Make sure AI doesn’t turn you into a brand dinosaur

Do you have a ‘man on the moon’ moment?

When you can remember exactly where you were, and what you were doing.Too often these moments are tragic; the death of Princess Diana, 9/11, Grenfell Tower. Sometimes, and with a World Cup upon us, they are sporting. For me, exhilaratingly, they are often concerned with technology innovation.

I vividly remember one such moment. It was 2002, the creative director of the agency I was working for walked across the studio, “Have you heard of this new search engine called Google?” The rest is history.

I had a similar man on the moon moment in May during the Google I/O 2018. Sundar Pinchai presented Duplex, an artificial intelligence system for accomplishing real-world tasks over the phone:

Commentators were quick to point out the problems. The very real ethical issues of a computer being able to accurately impersonate a human. The fact that Google Duplex didn’t represent a breakthrough innovation in terms of the problem it was solving; as John Harris of the Guardian put it, “Now, when was the last time you came to book a haircut or restaurant table and concluded that the task was so onerous that you would ideally delegate it to a machine?”

But I was seduced. Why? Because Google Duplex is the technology that best encapsulates the promise, excitement and fear of AI (machines able to perform tasks that would typically be performed by humans, and with ‘human’ intelligence and sensibility).

Yossi Matias, Engineering VP at Google writes: “Allowing people to interact with technology as naturally as they interact with each other has been a long standing promise. Google Duplex takes a step in this direction, making interaction with technology via natural conversation a reality in specific scenarios.”

For many, AI has been placed firmly in the box marked ‘science fiction’. What Google Duplex demonstrates, with ease, is that machines that interact naturally are here, and they will only get smarter.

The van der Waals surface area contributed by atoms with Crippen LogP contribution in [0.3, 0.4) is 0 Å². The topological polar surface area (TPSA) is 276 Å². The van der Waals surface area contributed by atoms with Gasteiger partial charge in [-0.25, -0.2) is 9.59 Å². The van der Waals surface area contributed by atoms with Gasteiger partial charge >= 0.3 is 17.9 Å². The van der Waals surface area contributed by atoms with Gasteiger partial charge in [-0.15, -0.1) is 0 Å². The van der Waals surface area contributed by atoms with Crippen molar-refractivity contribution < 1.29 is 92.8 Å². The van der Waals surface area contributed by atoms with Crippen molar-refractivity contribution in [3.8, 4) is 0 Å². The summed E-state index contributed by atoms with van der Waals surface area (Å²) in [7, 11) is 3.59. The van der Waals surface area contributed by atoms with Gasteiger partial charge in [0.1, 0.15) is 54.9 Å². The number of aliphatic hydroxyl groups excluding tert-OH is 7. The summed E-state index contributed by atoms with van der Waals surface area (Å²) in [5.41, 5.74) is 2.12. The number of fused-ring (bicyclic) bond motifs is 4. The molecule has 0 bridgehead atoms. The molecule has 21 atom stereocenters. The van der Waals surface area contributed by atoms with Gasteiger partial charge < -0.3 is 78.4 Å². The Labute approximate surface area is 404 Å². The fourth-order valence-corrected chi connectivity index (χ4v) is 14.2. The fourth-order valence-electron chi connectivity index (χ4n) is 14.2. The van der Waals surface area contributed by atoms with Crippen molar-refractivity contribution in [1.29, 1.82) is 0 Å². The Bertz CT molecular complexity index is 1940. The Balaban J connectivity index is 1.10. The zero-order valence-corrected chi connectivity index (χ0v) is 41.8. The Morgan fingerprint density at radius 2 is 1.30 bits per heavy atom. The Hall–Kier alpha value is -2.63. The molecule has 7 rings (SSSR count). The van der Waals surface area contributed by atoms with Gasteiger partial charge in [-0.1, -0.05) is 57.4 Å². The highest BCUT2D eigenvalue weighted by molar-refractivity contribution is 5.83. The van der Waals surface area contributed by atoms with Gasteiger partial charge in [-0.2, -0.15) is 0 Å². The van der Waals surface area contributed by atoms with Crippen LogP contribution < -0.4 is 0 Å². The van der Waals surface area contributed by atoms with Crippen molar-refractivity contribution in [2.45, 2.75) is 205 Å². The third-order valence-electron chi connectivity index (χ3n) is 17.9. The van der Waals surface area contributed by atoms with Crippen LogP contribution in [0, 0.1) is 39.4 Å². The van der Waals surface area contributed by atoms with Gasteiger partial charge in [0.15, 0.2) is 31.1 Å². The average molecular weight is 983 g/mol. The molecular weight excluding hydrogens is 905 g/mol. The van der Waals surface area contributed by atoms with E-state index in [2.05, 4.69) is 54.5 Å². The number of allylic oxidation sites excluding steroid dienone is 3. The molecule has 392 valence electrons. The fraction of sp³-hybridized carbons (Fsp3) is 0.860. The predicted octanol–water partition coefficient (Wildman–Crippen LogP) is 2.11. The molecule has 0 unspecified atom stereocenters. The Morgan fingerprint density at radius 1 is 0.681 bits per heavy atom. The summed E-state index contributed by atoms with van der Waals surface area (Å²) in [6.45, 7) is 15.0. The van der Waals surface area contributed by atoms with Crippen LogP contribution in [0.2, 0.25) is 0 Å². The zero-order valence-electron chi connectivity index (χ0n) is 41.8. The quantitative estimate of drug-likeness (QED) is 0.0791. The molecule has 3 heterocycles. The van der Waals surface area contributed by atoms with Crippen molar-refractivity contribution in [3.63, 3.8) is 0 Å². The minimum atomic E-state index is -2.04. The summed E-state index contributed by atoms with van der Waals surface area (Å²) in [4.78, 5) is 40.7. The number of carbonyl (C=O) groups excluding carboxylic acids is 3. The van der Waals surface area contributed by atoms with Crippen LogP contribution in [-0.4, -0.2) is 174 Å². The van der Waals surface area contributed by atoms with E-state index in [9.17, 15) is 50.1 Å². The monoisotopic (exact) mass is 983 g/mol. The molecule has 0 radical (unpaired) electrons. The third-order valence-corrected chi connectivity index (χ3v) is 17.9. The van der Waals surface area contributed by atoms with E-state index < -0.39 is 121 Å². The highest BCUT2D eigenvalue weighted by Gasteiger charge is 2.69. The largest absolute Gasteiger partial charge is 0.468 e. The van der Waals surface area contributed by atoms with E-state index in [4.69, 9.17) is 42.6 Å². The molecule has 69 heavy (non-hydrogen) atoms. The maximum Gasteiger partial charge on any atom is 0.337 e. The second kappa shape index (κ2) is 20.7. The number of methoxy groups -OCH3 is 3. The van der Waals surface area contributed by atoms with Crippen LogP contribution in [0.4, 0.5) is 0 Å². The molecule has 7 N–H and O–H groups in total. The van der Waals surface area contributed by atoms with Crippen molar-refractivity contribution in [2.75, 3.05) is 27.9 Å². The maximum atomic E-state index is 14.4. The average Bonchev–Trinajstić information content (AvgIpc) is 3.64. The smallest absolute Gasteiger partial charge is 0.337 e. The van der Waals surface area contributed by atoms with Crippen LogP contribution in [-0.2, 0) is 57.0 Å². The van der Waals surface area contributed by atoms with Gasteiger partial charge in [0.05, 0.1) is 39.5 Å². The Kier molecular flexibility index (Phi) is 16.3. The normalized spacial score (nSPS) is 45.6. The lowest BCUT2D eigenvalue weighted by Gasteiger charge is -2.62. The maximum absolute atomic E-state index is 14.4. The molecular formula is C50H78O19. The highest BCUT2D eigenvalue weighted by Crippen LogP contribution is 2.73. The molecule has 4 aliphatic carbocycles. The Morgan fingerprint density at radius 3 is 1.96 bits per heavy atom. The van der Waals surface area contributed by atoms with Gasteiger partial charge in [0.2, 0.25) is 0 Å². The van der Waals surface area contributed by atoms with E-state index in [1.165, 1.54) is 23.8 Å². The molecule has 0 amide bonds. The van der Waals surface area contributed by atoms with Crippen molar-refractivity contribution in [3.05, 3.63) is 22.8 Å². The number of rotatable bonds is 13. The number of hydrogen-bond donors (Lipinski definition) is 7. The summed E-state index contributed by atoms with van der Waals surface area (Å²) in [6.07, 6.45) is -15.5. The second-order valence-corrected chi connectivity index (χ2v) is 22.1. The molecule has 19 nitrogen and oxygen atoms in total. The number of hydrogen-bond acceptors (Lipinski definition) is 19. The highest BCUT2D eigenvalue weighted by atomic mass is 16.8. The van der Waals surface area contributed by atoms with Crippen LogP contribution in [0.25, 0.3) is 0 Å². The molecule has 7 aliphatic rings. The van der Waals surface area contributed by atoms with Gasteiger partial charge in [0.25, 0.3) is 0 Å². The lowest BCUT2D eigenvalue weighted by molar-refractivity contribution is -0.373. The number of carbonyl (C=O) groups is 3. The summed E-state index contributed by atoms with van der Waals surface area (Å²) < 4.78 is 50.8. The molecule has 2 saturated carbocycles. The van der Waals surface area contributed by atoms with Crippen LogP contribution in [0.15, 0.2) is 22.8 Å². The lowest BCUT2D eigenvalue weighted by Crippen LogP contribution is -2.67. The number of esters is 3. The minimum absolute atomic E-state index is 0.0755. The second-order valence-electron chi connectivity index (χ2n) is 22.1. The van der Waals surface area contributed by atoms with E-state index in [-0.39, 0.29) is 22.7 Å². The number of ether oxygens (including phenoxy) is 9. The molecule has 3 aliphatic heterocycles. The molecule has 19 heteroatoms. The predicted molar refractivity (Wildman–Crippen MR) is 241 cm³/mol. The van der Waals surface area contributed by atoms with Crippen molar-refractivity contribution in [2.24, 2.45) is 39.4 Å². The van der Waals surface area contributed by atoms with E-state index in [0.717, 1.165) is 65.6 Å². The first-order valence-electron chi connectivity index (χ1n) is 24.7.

How will this affect brands and marketing?

According to Forrester, 33% of US adults already use intelligent agents like Alexa or Siri. In the run-up to Christmas 2017, City AM reported that “A third of UK shoppers delegate Christmas shopping to artificial intelligence”; not just to buy specific products, but to make gift suggestions and seek out the best deals. And intelligent decision engines like our Brighton neighbours and friends 15gifts, are simplifying consumer journeys and using AI and machine learning to recommend products and increase incremental sales.

In an digital world where a high proportion of consumer journeys start with search, what will change when they start with “Alexa, recommend the…”?

In Baked In, Alex Bogusky and John Winsor write that the the old way of selling was to create safe, ordinary products and combine them with mass marketing. Whereas the new way is to create truly innovative products and build the marketing right in. In other words, realise that the marketing is not the product, the product is the marketing.

Today many consumers’ natural default is to avoid interruptive advertising. Witness the growth in ad blockers, or the number of us that choose content free of traditional ads.

As artificial intelligence brokers an increasing number of purchase decisions it will become essential to operate as a human-centred brand. One of the few, not one of the many. A brand that people seek out and ask for, that benefits from peer observation and word of mouth, and doesn’t rely on mass marketing to drive small year on year sales increases.

Does this describe your brand? Is this how people feel about your product or service? Unfortunately, this is the case for far too few. Ask yourself, why should people ask for my brand? Is it truly human-centred? Does it answer a real need? Does it create consumer value? Does it consider its impact on wider society?

Take a look around your house, at the food you buy, the clothes you wear, the car you drive. In 20 years, many of the brands you consume today will no longer exist, forced by competitor disruption, by human-centred brands (like Harry’s, like Brewdog, like Netflix) that put the the consumer first, that are considerate of their wider impact, and that understand how to use new technology to create and share value in a changing world.

Don’t be a brand dinosaur. Join the Rebellion!

Written by Mark Ralphs.